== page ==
Tag: Bach

Musical Indentured Servitude

“It’s really hard to make a living as a musician. It’s almost impossible.” – Billy Joel

servitude500In order to make a living with music, we have all done what we had to. We have studied, practiced, achieved degrees, taken paying music positions, and played whatever gigs we could find so that we could eat, live, and support ourselves and our families. The problem is, it is usually on someone else’s terms. Even if we are the boss, or own our own business in music, we have clients who dictate what we do for them, and how we create or produce the music.

This has been an issue throughout music history.

J.S. Bach was mostly always employed and creating his music for use in his job as organist or music leader. At some points his job required a new cantata each Sunday! That’s one way to build your catalog! And like all of us, he knew the struggle to make amazing music and please his bosses.

My masters are strange folk with very little care for music in them. – Johann Sebastian Bach

Joseph Haydn had many jobs as a music teacher, a street musician, and accompanist before he got a sweet gig for the prince of Esterhazy, and rode that job for decades. But he was often little more than a paid servant, and felt that way. As with Bach, in order to have music ready every week for the music hungry Esterhazys, Haydn’s output was extraordinary. Eventually he was able to work with a publisher, gain some fame outside the estate, and later become more independent in London and elsewhere.

Mozart was one of the first composers to say no to working “for the man”. But even with many commissions and a post here and there that didn’t last very long, it was a struggle for one of the world’s best ever composers to make a consistent living.

The first to really sever ties and find somewhat lasting success was Beethoven, who after moving to Vienna in 1792, began to establish a reputation as a superstar pianist and composer. He was able to secure patronage to write and perform the rest of his life, making him somewhat the first successful “indie” musician.

Why This Matters

Getting to the music we want to make is very difficult in a life where we make or work in music for someone else. Even as a full-time traveling artist, there is booking, marketing, and other things to do besides actually composing and being artistic. It’s just hard to make music when there are so many other things to do (I’m looking at you Facebook, Twitter, and oh yeah, the next job I have to do to continuing getting paid so I can pay a mortgage, car payments, etc.)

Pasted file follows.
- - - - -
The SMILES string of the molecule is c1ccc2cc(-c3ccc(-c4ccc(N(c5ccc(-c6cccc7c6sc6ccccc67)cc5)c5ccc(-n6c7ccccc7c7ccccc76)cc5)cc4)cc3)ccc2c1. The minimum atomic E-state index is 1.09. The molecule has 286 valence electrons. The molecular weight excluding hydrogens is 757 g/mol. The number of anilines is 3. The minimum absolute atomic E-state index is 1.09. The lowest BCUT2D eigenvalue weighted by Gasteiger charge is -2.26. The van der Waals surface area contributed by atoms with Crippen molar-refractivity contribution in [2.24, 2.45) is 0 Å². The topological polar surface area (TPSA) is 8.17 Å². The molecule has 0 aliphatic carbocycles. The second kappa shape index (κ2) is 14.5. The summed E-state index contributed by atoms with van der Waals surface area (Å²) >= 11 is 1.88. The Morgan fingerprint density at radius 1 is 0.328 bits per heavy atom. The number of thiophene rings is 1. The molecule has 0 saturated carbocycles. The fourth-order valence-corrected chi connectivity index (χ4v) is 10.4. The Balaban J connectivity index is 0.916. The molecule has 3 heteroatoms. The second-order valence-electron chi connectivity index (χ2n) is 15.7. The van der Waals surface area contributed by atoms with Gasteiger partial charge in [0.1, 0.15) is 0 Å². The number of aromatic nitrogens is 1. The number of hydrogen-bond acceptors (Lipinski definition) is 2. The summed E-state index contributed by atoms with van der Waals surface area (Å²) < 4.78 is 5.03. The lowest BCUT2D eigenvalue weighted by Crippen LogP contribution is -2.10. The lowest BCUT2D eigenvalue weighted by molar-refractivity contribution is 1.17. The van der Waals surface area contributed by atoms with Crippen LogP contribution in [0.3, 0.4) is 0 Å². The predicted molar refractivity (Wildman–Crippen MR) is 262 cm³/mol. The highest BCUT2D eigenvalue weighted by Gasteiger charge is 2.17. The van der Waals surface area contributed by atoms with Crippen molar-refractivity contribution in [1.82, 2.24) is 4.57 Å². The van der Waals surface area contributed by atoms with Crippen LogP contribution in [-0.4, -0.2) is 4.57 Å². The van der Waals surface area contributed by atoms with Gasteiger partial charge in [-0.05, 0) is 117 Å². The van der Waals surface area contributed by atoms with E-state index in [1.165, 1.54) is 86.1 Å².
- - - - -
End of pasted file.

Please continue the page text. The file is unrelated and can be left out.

The key is finding that balance, like turning off email and social media for the weekend to compose, or self-imposed block out times to sit at your instrument and just create.

On the other hand, being secure in a music position may allow us to create much of the works we will leave behind, just as Bach and Haydn did. We will make things we never expected because a client, boss, or sponsor will suggest a direction, a subject, or a use for a piece.

Wherever you fall on the indentured servitude scale, whether an instructor, producer, orchestral member, composer for hire, or whatever, finding the balance between the thing you love and making a living is crucial.

If you can create an honorable livelihood, where you take your skills and use them and you earn a living from it, it gives you a sense of freedom and allows you to balance your life the way you want. – Anita Roddick

Have a great week!

EC

John Eric Copeland is not a real musicologist, so don’t get your panties in a bunch if you think this is drivel. He’s just your everyday, full time music producer who is also pursuing a musicology masters because he wants to help all music folks and students how to make a great living in music.

Why You Are Like Bach, Mozart, or Schoenberg

I think the really amazing thing about studying music history for me has been the way it has shown the similarities between the masters, and myself and other artists I work with daily. While most musicologists focus on musical forms, genres, and theoretical tendencies, what interests me is how I am like Mozart, or Bach, or Miles.

Now, don’t get me wrong, I do not compare myself to them technically or musically. They would all laugh at my MIDI accomplishments and “producer” title. Bach would shake his head, Miles would turn his back, and Mozart would just giggle I imagine.
But comparing how they lived and worked, how they loved and dealt with daily life, that is where we can see who we are. Because we, as current artisans, are just reflections of those before us. They dealt with fame, work, and love (or the lack of them) just as we must.

So whom do you resemble? Let’s use a short list here and see if you fit in one of these three types:

1. Maybe you’re Bach.

Johann Sebastian Bach was the equivalent of today’s modern church music director. If you have a steady music gig at a church or school, then you and Bach have lived similar lives.